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Vodafone is in talks about a merger of its Indian operations with rival Idea Cellular, a deal that would create a mobile network with about 380m users and form one of the largest telecoms companies in the world.

The British mobile operator said on Monday that it was “in discussions” with Aditya Birla Group about an all-share deal.

Vodafone shares rose 2.5 per cent to 198.5p in early trading on hopes a deal would help counter competition from aggressive new market entrants. Shares in Idea Cellular increased 26 per cent following Indian press reports of a possible deal, valuing the company at Rs354.3bn ($5.2bn).

“Any merger would be effected through the issue of new shares in Idea to Vodafone and would result in Vodafone deconsolidating Vodafone India,” the company said. “There is no certainty that any transaction will be agreed, nor as to the terms or timing of any transaction.”

The Indian telecoms market has long been tipped for consolidation, with Vodafone seen as a likely buyer of assets. It had planned to float its Indian operation, which would have provided it with capital to make acquisitions as well as putting a value on its own local operation.

A merger with Idea, which is already listed, negates the need to pursue a merger in its own right. It is also likely to generate about €1bn in synergies, according to analysts.

The talks come in the wake of an explosive entry to India’s telecom sector by oil products group Reliance Industries, India’s second-largest listed company, whose Jio subsidiary has upended the industry’s pricing dynamics by offering its mobile services for free since its public launch in September. It has rapidly built a base of 70m customers.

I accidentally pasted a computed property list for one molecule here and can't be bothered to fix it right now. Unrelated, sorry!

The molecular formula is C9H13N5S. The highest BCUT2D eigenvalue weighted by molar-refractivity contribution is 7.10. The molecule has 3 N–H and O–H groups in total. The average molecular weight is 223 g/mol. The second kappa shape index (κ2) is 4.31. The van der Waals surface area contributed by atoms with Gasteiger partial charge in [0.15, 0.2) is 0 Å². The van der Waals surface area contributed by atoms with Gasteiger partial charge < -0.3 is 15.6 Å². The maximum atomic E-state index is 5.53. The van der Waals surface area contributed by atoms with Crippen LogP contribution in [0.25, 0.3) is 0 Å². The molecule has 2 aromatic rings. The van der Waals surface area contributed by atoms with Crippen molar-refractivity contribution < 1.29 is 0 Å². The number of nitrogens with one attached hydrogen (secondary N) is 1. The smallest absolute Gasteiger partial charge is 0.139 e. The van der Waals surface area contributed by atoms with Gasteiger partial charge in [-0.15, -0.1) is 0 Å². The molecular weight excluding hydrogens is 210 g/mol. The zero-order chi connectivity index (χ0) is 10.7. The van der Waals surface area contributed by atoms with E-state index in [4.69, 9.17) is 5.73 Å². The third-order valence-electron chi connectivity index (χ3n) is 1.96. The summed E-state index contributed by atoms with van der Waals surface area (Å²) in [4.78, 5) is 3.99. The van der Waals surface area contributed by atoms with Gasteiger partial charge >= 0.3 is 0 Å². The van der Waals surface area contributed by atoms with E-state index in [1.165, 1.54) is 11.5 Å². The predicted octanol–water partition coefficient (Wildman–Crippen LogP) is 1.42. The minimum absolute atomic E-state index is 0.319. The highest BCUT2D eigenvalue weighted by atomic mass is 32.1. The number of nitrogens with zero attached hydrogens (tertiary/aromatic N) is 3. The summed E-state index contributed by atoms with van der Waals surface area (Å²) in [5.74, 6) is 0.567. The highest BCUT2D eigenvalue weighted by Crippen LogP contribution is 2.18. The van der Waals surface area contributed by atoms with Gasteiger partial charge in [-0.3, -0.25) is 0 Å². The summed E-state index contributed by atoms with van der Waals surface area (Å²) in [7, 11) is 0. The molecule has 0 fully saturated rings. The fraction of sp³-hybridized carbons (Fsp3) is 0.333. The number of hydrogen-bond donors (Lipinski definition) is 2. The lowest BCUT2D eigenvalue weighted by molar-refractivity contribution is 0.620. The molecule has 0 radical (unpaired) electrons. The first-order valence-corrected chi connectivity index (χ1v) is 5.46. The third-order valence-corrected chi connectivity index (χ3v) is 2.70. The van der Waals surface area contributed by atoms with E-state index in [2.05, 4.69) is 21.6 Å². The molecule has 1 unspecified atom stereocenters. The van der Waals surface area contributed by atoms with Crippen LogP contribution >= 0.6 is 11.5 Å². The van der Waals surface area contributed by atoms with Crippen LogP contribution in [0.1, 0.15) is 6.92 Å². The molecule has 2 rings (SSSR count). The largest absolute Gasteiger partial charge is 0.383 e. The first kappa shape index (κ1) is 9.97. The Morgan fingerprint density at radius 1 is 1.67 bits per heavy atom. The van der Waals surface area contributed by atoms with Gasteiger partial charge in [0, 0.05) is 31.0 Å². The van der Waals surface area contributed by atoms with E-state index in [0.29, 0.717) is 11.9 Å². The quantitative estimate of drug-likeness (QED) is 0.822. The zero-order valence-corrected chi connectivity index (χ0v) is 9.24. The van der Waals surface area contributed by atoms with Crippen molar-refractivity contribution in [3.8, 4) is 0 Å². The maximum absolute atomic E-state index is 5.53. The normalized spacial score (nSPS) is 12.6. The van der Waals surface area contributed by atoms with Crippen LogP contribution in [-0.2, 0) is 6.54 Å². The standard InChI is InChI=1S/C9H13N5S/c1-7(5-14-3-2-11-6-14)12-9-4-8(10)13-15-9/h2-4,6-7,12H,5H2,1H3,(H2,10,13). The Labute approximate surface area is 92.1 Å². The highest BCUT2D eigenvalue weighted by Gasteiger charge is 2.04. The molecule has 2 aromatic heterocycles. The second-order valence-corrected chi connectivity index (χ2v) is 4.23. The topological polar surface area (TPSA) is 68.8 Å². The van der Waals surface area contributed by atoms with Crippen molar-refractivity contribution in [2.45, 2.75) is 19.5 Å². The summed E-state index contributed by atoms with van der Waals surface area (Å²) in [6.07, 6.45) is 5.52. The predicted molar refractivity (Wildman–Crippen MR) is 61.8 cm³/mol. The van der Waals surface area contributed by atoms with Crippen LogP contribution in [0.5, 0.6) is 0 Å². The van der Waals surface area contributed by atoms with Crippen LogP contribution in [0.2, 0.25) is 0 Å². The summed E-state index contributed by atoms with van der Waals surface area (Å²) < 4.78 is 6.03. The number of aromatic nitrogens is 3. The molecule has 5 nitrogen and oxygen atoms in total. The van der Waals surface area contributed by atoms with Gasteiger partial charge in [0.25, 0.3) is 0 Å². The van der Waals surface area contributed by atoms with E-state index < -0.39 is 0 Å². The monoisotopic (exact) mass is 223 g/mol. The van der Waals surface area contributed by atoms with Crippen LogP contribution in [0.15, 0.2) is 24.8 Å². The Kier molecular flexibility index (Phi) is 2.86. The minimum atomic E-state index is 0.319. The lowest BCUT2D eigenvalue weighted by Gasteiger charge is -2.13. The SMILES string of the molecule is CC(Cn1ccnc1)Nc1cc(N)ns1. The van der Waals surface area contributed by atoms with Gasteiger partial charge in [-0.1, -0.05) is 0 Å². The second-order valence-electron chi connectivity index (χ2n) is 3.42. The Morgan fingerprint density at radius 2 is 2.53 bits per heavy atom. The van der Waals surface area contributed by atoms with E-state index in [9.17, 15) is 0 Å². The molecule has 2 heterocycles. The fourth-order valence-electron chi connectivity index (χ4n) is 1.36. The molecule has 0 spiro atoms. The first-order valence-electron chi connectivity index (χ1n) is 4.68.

Mukesh Ambani, Reliance’s chairman, has overseen investment of more than $25bn in Jio, in a move that prompted rivals to slash tariffs.

Analysts have predicted that Jio’s arrival will trigger a wave of consolidation in the sector. Aircel and Reliance Communications, controlled by Mr Ambani’s younger brother Anil, announced merger plans in September.

The proposed Vodafone-Idea deal would be, by far, the sector’s biggest to date, creating a company whose user base would eclipse that of the current market leader Bharti Airtel, which had 266m mobile customers at the end of December.

Jio’s impact came to light when Vodafone took a €6.3bn writedown in November to reflect its lower growth prospects.

Investors have long questioned whether Vodafone should cut its losses in India given the huge cost of building up the business and the recurring issues around tax. The havoc caused by Reliance Jio only heightened concerns that, despite growing its customer base healthily since it entered the Indian market in 2007, it has struggled to turn a net profit and has taken a number of hefty writedowns on the business.

The decision to merge with Idea and team up with the Birla family was seen in some quarters as a first step in Vodafone potentially exiting the market by selling down shares in the listed entity.

Dhananjay Mirchandani, an analyst with Bernstein, said Vodafone was “technically ceding control of its Indian operations” by forming the joint venture.

“That Reliance Jio’s entry and it’s hugely disruptive pricing move to rapidly build up scale would lead to consolidation was becoming increasingly obvious. Vodafone’s confirmation of talks with Idea fits that mould, although the speed at which this is unfolding is indeed surprising,” Mr Mirchandani said.

Talks with Idea will continue to resolve who retains management control of the enlarged unit and whether there would be any regulatory risks. The company will likely sell down pockets of spectrum in some regions to comply with laws about the ownership of airwaves, according to analysts, but that would also raise funds to sell down debt.

Vodafone’s 42 per cent holding in Indus Towers, a joint venture with Bharti and Idea, will not be included in the merger.

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